Over the summer, Holly Minch, who is an expert at helping nonprofits and philanthropies unlock the potential of strategic communications for social change, suggested that I facilitate a workshop on social media strategy with a group of nonprofit and philanthropy communications folks.
I'm so glad she did because for a while I've been wanting to better understand how a social media strategy can best align with overall communications strategies and where the nuances of implementation may different. How does designing (and implementing) a social media strategy easily support and enhance the overall communications mix? And where are the tensions? How to resolve those?
Last week, Holly's suggestion turned into a reality. I had the honor of working with a group of really smart communications practitioners who have decades of experience working with nonprofits and/or foundations. I learned a lot in terms of the content but also as a facilitator.
Aligning Social Media Strategy With Communications Strategy
I've facilitated many versions of the social media strategy game that I first co-taught with David Wilcox in the UK in January, 2007 and decided to create a new version for this group to get specific feedback on how to align the social strategy thinking process with the communications thinking process.
Some overall observations and insights from the participants:
- Focus on audience, messaging, and theory of change. The strategy discussions during the small group sessions were rich and focused on objectives. There was, however, the tension between the tactical versus keeping it at higher level. What's clear is the need for a very clear theory of change.
- Planning Time Frames Differ: I kept reminding people that the strategy they came up didn't have to be finished or perfect. That the learning was in the discussion, not necessarily the finished product. This group shared that they usually have many meetings to focus on the message, objective, audience, and research. I wondered about the Clay Shirky quote, "We spend more time trying to make something perfect, than we do if we just tried it and fixed it." Social media requires a little bit of micro planning - those small tests and this could be a tension point for social media strategy mixing with communications.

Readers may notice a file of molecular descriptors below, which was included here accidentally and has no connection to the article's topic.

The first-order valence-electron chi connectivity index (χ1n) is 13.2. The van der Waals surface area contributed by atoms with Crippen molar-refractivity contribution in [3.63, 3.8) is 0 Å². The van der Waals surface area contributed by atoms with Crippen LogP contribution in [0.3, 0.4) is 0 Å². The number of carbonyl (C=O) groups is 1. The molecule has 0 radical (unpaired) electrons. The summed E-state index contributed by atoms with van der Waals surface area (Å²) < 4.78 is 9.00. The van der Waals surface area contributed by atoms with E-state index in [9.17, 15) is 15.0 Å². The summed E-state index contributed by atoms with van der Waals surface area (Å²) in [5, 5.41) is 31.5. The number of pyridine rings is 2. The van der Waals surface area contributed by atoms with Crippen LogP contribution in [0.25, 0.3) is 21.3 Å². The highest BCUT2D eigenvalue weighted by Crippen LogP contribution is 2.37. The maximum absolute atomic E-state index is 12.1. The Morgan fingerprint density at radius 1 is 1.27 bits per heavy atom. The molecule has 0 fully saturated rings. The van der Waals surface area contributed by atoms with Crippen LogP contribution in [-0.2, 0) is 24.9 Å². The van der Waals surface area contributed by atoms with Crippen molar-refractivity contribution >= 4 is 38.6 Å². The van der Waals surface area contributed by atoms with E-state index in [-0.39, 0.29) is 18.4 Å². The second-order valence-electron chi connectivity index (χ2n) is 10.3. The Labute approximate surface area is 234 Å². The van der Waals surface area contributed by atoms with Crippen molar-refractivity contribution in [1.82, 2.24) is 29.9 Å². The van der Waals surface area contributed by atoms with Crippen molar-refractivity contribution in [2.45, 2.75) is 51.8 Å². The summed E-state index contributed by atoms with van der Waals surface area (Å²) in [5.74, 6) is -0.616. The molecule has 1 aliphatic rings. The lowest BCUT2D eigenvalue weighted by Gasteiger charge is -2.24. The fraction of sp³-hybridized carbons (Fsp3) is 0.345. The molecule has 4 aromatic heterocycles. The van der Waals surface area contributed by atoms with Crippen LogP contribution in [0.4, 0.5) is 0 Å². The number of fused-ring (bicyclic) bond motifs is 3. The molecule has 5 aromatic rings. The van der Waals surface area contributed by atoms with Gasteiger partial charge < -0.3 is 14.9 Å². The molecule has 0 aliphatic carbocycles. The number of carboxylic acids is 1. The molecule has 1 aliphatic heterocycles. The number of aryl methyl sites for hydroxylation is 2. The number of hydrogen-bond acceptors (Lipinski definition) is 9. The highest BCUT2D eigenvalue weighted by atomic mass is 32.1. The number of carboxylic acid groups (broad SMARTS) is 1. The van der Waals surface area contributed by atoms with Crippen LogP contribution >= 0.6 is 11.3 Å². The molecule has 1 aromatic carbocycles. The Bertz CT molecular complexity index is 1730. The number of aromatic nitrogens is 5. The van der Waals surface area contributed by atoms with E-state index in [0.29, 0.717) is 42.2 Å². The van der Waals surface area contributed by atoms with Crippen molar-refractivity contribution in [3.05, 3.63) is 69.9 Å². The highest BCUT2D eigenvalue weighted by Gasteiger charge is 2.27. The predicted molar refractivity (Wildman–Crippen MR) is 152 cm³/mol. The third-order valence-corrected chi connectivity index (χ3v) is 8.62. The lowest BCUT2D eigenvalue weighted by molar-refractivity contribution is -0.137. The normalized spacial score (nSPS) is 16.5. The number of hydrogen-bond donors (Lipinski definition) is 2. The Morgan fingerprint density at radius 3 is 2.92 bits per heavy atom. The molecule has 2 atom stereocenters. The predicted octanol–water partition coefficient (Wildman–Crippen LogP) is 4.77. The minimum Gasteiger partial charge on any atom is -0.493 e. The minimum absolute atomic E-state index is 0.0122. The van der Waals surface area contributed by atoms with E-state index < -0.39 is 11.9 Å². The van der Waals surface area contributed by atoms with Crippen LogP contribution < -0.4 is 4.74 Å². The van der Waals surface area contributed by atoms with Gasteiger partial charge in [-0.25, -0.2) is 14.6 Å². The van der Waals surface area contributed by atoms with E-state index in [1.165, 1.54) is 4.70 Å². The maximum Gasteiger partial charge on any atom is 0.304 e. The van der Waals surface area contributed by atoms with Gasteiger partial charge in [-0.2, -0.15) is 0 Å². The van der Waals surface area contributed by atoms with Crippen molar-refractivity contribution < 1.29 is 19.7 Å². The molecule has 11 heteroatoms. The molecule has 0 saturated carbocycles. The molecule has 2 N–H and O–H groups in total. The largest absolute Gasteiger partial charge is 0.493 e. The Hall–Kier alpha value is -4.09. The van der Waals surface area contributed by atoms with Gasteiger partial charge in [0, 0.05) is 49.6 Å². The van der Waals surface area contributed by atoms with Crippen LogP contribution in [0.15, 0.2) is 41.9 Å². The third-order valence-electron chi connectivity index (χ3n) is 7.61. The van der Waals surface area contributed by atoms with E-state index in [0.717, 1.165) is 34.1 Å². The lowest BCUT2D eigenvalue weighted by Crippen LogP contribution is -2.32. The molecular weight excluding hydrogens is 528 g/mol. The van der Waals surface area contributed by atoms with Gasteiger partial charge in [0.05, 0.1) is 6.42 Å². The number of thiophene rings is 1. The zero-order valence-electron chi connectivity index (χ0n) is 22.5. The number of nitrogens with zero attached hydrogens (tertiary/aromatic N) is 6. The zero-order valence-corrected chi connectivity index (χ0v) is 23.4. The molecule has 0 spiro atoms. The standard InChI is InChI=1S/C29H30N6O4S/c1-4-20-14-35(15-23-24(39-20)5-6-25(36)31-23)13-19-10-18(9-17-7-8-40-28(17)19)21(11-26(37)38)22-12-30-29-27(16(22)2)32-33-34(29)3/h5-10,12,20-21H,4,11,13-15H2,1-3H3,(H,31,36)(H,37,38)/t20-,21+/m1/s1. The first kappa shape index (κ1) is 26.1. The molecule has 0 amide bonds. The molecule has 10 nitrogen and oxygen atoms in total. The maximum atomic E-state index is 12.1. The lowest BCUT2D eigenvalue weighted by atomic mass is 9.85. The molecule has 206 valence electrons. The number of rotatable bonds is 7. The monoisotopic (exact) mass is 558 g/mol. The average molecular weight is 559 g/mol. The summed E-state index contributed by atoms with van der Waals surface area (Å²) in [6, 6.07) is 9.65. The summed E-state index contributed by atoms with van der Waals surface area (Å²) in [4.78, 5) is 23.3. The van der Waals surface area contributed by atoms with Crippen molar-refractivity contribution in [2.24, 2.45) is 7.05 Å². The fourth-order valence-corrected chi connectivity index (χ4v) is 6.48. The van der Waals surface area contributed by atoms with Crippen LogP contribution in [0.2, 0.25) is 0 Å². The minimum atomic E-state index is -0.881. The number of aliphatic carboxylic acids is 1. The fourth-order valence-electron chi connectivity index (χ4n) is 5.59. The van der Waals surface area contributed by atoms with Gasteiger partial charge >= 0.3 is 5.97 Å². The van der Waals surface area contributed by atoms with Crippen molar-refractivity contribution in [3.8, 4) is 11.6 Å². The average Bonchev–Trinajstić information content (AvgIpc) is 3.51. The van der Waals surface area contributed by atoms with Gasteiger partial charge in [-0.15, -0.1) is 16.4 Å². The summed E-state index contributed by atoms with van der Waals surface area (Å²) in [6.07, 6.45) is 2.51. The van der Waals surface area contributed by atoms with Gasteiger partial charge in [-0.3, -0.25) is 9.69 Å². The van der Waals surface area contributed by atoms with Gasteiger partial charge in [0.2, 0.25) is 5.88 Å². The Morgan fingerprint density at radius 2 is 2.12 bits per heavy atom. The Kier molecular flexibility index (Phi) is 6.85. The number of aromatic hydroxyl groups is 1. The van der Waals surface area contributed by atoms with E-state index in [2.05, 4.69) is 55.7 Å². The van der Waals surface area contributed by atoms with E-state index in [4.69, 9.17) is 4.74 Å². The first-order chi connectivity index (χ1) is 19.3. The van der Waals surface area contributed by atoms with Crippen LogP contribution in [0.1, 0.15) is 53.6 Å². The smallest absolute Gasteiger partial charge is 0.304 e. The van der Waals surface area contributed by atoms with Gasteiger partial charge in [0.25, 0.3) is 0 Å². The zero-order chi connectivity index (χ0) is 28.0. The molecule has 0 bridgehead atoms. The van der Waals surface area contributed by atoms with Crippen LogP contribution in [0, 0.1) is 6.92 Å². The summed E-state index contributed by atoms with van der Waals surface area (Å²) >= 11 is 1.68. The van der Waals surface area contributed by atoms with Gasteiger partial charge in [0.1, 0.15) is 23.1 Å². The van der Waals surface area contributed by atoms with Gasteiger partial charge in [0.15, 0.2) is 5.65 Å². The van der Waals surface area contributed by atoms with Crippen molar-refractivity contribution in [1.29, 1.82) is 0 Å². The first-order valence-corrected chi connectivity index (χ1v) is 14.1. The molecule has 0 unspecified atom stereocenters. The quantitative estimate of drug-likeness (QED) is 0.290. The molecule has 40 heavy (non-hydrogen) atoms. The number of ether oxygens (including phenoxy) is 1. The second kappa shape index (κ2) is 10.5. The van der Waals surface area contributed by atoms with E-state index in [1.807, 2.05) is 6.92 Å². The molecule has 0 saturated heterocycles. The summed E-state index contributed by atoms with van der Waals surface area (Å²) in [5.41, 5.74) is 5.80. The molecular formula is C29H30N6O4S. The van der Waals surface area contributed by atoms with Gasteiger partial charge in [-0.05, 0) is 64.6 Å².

- Listening is more than free market research: With traditional communications planning, research is very important and there is a lot done on the front end. With social media, listening needs to incorporated into the research phase at the beginning but must also be used as the social media strategy unfolds (real time monitoring) and as ongoing evaluation.
- Fluidity of the social media implementation process is a benefit: The overall communications planning approach requires a lot of structure and discipline. As one participant said, "You have your communications plan but it sometimes can prevent you from jumping on opportunities. On the other hand, you need to have some framework to be able to jump on opportunities. This causes a lot of anxiety. But your social media strategy has this flexibility to react to issues and be adaptive."
- Experimentation and Metrics: Experimenting and tweaking and refining social media must be pegged to particular metrics and it is helpful to have some method for experimentation to reap all the learning. The important question is to ask, "to what end?
- Tool mastery may belong to younger people, but .. Experience and seasoned communications people can provide guidance on strategy, time management, and other values.
- Importance of Fast Failure: That's a difficult one to negotiate because staff members (or consultants) don't get paid to fail. It is important to define expectations, put mitigation plans into place, and embrace failures that will no doubt happen.
Some reflections I had on the materials:
- Situation: This is the description of the organization or network the same group is developing a strategy for. I've experimented with having very realistic and detailed scenarios, just a few sentences (the group makes up the rest), fictional scenarios that were fun, and not so detailed realistic scenarios. I think key is to keep it simple, if a group gets stuck because some detail is missing, encourage them to make it up.
- Point System: I need to rethink the point system based on the changes I've made the social media framework, especially some of the assumptions about social content. I need to revise the scoring system so it encourages the best social media strategic thinking.
- Cards: Some really good suggestions about having a sub header on the cards that describes an outcome. Also, include tip sheet that provides these tool is good for xyz, but not good for abc. Right now the cards have questions and this group was asking for experiential advice on the cards. I'm thinking a handout might work best because those evolving best practices tend to change quickly.
- Purpose Check: The last part of the exercise should circle back to the objective and discussion that asks does the strategy we created help us reach our strategic goal or not? List three reasons why this tool or tactic helps us reach our goal. There was a request for another set of cards that might have some metrics.
- Next Modules: This would include going in more depth on how to use the tools. I see this as the perfect design, similar to the WeAreMedia workshops. For example, deeper dives on the mechanics of listening, engaging, social networks, or social content.
Next week at the Communications Network Conference, my colleague Gordon Meyer from Community Media Workshop in Chicago is doing a 90 minute version of the "Social Media Strategy Game." I'll be curious to find out what they discover as I'll be doing a two-hour version of the game the week after next at PopTech.